Ask Me Anything: Everything You Need to Know About Market Segmentation
We often tend to associate psychographics, lifestyles, values, behaviors, and multivariate cluster analysis routines to the term market segmentation. Interestingly, market segmentation is a much broader concept that penetrates into the practice of business throughout the world. In today’s business scenario, where customers expect a high amount of customization and personalization in their goods and services, market segmentation is highly beneficial.
What is market segmentation?
In a nutshell, market segmentation refers to diving and subdividing a company’s target market based on certain commonalities or similarities that they share. It is the process of defining a large homogenous market into clearly identifiable segments having similar needs, wants, or demand characteristics. It determines how the company divides its customers or cohorts into smaller groups based on characteristics including income, age, personality traits, or behavior. These segments can be used to optimize products and advertising to suit the needs of different customers.
What are the key types of market segmentation?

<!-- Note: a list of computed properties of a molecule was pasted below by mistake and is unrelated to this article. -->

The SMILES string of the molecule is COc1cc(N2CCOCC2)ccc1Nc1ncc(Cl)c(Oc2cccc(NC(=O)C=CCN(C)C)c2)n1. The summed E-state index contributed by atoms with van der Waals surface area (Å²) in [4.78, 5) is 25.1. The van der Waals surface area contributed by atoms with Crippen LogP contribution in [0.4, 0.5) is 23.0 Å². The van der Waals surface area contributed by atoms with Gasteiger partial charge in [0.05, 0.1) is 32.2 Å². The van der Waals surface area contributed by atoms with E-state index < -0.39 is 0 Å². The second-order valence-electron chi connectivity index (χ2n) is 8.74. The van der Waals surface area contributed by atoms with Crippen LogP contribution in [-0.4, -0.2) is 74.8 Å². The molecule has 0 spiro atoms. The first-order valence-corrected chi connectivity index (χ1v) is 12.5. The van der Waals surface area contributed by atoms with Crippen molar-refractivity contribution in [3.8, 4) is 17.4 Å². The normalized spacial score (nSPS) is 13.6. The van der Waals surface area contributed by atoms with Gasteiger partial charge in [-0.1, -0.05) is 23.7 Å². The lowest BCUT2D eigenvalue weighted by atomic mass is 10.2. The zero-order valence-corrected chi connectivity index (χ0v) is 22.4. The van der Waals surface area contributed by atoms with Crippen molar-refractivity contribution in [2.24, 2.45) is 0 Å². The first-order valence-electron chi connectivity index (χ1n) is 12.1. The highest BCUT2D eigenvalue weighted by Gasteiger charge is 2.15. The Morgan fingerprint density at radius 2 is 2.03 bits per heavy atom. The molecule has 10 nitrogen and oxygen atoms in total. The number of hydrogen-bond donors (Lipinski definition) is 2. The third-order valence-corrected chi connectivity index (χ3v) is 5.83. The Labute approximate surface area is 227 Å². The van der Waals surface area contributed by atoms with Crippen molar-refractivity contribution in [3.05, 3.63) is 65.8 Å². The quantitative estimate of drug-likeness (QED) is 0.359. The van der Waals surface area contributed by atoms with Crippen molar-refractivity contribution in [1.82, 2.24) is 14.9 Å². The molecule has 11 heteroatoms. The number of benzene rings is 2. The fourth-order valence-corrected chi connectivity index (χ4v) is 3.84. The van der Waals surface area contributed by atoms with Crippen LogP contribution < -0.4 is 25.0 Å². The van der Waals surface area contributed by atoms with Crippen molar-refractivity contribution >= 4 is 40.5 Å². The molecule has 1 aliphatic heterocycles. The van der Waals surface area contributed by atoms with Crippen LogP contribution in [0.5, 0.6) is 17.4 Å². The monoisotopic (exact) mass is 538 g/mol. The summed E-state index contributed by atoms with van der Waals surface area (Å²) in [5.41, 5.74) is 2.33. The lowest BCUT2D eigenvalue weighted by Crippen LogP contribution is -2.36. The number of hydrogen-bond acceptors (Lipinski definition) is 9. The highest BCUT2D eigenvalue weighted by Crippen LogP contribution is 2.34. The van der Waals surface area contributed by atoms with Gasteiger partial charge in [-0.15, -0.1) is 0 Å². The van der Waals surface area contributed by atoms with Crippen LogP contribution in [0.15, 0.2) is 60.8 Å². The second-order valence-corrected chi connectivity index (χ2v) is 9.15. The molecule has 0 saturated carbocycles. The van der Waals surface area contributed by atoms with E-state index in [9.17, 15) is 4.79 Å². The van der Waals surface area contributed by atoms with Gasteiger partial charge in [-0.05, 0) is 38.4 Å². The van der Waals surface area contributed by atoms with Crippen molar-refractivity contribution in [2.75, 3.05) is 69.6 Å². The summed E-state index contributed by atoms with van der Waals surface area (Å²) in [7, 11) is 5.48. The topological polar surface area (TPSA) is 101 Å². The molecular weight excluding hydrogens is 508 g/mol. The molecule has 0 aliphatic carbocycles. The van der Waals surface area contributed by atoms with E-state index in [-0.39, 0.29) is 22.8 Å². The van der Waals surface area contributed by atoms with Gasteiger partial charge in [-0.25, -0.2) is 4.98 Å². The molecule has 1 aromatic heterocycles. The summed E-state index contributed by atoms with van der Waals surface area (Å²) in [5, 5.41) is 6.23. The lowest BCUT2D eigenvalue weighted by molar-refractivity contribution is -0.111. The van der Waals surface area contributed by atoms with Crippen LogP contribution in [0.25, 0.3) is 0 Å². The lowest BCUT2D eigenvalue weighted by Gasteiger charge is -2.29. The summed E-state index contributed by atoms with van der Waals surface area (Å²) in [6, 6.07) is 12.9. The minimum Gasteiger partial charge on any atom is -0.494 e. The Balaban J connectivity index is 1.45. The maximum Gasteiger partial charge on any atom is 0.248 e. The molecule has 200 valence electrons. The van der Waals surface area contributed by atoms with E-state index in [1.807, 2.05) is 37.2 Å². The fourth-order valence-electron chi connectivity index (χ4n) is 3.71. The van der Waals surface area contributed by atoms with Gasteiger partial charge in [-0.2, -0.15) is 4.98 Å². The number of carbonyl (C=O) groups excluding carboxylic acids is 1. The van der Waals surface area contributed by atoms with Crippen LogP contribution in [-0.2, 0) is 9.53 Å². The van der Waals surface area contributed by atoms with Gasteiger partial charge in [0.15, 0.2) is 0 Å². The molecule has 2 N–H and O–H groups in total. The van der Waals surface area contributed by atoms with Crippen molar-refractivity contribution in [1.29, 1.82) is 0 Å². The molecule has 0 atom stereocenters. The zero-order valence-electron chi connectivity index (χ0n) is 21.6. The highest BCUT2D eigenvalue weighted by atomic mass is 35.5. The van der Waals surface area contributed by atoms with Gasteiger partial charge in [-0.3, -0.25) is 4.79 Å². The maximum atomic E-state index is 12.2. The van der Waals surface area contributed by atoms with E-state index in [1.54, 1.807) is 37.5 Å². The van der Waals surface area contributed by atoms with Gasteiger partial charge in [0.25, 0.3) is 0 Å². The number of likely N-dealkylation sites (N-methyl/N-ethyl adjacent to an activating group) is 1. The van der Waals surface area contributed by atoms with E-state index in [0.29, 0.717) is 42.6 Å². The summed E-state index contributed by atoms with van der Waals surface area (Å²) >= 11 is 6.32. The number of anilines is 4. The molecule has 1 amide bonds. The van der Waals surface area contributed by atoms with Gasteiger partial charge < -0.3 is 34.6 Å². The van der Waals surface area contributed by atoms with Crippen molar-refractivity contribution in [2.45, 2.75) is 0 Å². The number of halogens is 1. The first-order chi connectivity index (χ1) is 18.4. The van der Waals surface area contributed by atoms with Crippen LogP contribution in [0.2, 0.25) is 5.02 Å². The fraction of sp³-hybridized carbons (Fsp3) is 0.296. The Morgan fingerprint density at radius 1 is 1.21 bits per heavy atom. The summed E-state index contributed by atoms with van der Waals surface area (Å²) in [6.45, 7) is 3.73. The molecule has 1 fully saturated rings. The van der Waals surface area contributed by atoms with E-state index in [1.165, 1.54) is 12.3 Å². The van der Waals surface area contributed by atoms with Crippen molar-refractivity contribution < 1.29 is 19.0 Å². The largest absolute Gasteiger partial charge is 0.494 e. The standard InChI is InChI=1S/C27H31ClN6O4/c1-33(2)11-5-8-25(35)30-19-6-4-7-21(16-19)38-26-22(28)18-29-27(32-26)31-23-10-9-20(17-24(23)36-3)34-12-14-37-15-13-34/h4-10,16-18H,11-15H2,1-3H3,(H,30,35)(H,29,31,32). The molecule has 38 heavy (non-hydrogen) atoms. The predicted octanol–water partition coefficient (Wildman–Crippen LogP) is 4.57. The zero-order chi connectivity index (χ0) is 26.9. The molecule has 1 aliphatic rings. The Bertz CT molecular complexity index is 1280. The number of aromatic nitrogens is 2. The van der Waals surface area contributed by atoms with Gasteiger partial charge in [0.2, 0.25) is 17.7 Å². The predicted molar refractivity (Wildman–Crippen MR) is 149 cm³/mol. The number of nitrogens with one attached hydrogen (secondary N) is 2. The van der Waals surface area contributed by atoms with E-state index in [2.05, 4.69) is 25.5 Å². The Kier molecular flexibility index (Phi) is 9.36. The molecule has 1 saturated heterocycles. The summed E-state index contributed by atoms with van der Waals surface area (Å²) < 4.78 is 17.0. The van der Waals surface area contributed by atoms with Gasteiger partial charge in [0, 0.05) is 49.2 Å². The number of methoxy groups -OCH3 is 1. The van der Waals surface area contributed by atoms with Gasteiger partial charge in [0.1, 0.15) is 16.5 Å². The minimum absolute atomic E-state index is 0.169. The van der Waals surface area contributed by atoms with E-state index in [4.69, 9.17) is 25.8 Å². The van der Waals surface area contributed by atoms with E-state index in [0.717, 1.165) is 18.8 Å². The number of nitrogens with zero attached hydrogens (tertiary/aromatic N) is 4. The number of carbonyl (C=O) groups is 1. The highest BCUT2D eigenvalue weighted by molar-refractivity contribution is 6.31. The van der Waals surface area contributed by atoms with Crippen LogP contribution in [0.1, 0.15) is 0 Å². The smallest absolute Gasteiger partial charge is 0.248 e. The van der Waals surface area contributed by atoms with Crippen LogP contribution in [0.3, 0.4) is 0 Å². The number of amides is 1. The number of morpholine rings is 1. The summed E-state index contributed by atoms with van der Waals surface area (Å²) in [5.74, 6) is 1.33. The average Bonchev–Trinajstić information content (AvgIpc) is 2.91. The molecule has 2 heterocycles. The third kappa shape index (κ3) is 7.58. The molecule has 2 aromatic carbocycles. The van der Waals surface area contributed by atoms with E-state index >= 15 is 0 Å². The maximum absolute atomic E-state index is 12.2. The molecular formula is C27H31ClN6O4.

The following are the key types of market segmentation:
Geographic segmentation: One of the most common types of market segmentation. In this method, companies segment the market by attacking a restricted geographic area. Here, different target customer groups are created based on geographical boundaries.
Demographic segmentation: In this type of segmentation, customers are grouped based on various demographic factors. These include age, family size, gender, education, income occupation, and nationality.
Behavioral segmentation: This involves dividing customers based on various decision-making patterns including purchase, consumption, lifestyle, and usage. Segmenting the market based on purchase behavior of the customers enables marketers to develop a more targeted approach.
Psychographic segmentation: This method of segmentation considers psychological aspects of consumer behavior by dividing markets according to personality traits, lifestyle, values, opinions, and interests of consumers. Psychographic segmentation is a legitimate way to segment a market if the proper segmentation variables can be correctly identified.